For the Supercommittee, No Deal Is Better Than a Bad Deal
As the supercommittee’s November 23 deadline approaches, some commentators contend that failure to reach an agreement would have serious adverse ramifications for financial markets and the economy. These concerns are largely misplaced, according to a new analysis from economists at Goldman Sachs Research, Q&A on the Super Committee (November 9, 2011).
- A debt “downgrade seems unlikely,” Goldman writes. “If the super committee reaches its November 23 deadline without any agreement, the process concludes. While this would be far from ideal and could weigh on sentiment, the practical near-term repercussions seem limited. There would be no near term fiscal consequences, but automatic spending cuts would take effect from January 2013. At this point there is little reason to believe that either S&P or Moody’s would downgrade solely based on a failure to agree. Both rating agencies have indicated that while a stalemate in the super committee would be negative, they expect $1.2 trillion in planned deficit reduction to materialize through automatic cuts if not through the super committee, so their fiscal outlook should remain unchanged.”
- The medium-term deficit outlook will change “only modestly, if at all,” Goldman continues. “The super committee process presents an important opportunity to reduce the longer term imbalance between the expected growth in entitlement programs and the revenues used to finance them and other government spending. However, a “grand bargain” to resolve this imbalance appears to be a low probability this year. Instead, the politically realistic outcomes range from no agreement to a deal reaching $1.2 trillion in deficit reduction over 10 years. While $1.2 trillion represents a meaningful amount of deficit reduction, it is important to keep in mind that the same amount of deficit reduction would occur even if the super committee deadlocked and automatic spending cuts took effect. So while a great deal of attention is being paid to the super committee, it is unlikely that deficit projections will change substantially following their agreement.”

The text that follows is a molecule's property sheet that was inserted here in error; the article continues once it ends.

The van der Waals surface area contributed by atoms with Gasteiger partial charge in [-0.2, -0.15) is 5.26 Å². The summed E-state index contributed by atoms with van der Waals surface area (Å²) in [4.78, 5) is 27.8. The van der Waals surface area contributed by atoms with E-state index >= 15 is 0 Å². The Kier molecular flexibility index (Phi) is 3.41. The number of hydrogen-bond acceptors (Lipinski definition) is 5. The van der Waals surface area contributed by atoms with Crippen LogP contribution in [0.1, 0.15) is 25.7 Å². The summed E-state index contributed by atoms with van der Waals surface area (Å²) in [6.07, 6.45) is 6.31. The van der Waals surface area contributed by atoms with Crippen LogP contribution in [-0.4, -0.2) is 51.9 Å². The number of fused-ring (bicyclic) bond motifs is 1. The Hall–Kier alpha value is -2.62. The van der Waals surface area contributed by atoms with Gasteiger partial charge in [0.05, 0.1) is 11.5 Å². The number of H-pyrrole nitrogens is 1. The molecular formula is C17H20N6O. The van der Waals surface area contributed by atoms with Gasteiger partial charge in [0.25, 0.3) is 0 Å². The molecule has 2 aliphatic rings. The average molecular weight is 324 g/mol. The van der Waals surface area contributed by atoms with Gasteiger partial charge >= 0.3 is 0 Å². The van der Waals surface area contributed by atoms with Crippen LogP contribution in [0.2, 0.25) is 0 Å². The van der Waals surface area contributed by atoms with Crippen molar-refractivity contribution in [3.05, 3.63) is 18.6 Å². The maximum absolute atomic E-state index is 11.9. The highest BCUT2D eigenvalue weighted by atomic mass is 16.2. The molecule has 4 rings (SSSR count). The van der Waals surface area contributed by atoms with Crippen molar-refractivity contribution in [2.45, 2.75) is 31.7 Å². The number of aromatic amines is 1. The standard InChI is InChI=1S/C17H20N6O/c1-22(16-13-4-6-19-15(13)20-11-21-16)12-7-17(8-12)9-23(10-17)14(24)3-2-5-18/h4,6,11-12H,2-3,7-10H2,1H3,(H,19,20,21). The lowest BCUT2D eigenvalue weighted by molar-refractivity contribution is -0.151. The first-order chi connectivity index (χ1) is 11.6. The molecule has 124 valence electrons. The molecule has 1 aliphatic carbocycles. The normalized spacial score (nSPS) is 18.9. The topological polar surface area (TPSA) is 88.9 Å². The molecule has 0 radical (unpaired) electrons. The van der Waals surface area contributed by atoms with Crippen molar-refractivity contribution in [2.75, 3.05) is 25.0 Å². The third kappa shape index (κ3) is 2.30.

Neither we nor the researchers at Goldman think that obtaining $1.2 trillion in budget savings through automatic cuts would be an optimal outcome. An agreement could produce a better targeted mix of tax and spending policies. Also, if the supercommittee can agree on a deficit-reduction plan, that legislation might serve as the vehicle for needed measures to bolster the economy, such as extension of the payroll tax holiday and emergency unemployment compensation. Nonetheless, as Goldman explains, failure to reach an agreement would not produce the dire outcomes that some predict.
In the final analysis, Goldman says, “the super committee process is important to market participants because it provides a signal as to how successful future fiscal consolidation efforts might be.” But a bad budget deal could augur worse for the future than no deal at all.
For example, as Bob Greenstein and Jim Horney have explained, the most recent Republican offer would make further fiscal consolidation more difficult to achieve by essentially taking revenues off the table for future rounds of deficit reduction. Adopting the new Republican proposal — or any other proposal that is unbalanced or makes it more difficult to raise additional revenues in the future — would be worse than no agreement at all.